I was looking forward to the season finale for the Electric Arc Radio show for weeks. When I heard The New Standards (Chan Poling, John Munson, Steve Roehm) were performing, and that Al Franken would be making a special appearance, I knew it'd be a can't-miss performance.
If you're not familiar, Electric Arc is the story of what happens in a house where four writers live. (Watch mspmag.com's behind-the-scenes video.) The story is told from the stage of the Ritz Theater, where the cast members read their scripts and drink beer. None of these writers really live together, and the plot has many more than four characters, including those of each episode's guest musicians, who are written into the script. There's also a house band and a narrator. I've lost count, but suffice it to say, that's a lot of people on stage.
Last night the stage was even more crowded than usual with The New Standards' baby grand piano, upright bass, and vibraphone wedged between the house band and the cast. The New Standards opened the show with a jazzed-up rendition of the Clash's "London Calling" followed by, of all songs, OutKast's "Hey Ya!" The mood was set for the best performance of the season.
This twenty-fifth episode was the most musical episode ever, and was more sexed-up than the other episodes this season. (One might assume these writers are experiencing a sexually frustrated spring.)
To wrap up the season, the house members each found their "essence":
Sam met a girl at the Hobby Lobby with whom he thought shared his deep love for rocketry. Turned out she was only interested in Sam's other rocket. The two explored this misunderstanding in a rap song that made me blush and almost made me cry from laughing so hard.
Steph got a lesson in domestication from Old Lady Dickinson, who taught her how to make ham sandwiches.
After listening to five hours of techno music, Brady decided to beat down his BFF, Alan Greenspan, and set out to cut down Greenspan's treehouse. Brady and Greenspan ended up at couples' counseling at the Jewish Community Center, where they sought help from therapist Chan. Chan had designed "The New Standard" in couples' counseling—musical therapy—and so the BFFs' first treatment was in song. What other song could be more fitting for this sexual-innuendo-laced episode than Britney Spears' "Toxic"? Even Chan laughed as he sang the lyrics, "With a taste of your lips, I'm on a ride/You're toxic, I'm slipping under/With a taste of a poison paradise/I'm addicted to you/Don't you know that you're toxic?"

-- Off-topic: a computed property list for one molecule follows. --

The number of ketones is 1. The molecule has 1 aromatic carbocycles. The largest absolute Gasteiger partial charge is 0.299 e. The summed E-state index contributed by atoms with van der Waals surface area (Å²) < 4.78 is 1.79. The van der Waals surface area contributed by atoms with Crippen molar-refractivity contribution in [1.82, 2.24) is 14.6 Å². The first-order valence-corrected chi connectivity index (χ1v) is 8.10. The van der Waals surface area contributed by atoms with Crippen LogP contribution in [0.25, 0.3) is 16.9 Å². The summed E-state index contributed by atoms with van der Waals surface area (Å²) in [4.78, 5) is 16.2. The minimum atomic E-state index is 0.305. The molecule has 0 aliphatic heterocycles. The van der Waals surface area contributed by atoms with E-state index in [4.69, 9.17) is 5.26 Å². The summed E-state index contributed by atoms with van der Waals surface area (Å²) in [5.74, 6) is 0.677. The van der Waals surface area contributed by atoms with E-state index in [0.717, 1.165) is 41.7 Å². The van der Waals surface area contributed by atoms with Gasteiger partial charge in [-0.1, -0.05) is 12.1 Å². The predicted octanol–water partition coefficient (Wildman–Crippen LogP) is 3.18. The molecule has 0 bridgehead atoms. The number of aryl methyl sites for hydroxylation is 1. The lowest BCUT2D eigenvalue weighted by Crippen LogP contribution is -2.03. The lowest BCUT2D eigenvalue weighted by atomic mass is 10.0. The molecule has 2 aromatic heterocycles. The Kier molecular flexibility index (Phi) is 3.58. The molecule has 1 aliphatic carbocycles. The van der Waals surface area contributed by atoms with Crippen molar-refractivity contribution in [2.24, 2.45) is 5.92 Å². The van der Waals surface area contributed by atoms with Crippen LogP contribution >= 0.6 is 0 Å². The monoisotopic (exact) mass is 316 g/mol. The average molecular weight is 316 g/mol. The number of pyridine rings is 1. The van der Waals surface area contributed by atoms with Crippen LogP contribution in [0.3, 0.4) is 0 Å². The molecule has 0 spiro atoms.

Herbach and the very Irish Andy Sturdevant had an entertaining exchange earlier in the program, but Herbach's shining moment was a send-off song to close the show, where he sang about picking up a ho(e) and ho(e)ing the earth.
The icing on the cake was when Al Franken came onstage. I was a little nervous he might just come out and say his campaign spiel and then leave out some back door, but instead he came out and wrote himself into the plot, saying he was Alan Greenspan's nephew and was named after him. Then he jokingly said he and Tom Davis did the same Electric Arc script at Dudley Riggs thirty years ago—but without The New Standards, since they weren't around—and that these guys will be hearing from their lawyer.
He started his senate campaign talk with a wink: "As a politician, I just want to say that the arts are so important." Franken was the perfect ending to the season: both he and Electric Arc are smart, funny, and walk the line between over-the-top and tongue-in-cheek.
The next season starts in September. I recommend buying season tickets.
Listen to Herbach's song and Franken's Electric Arc debut.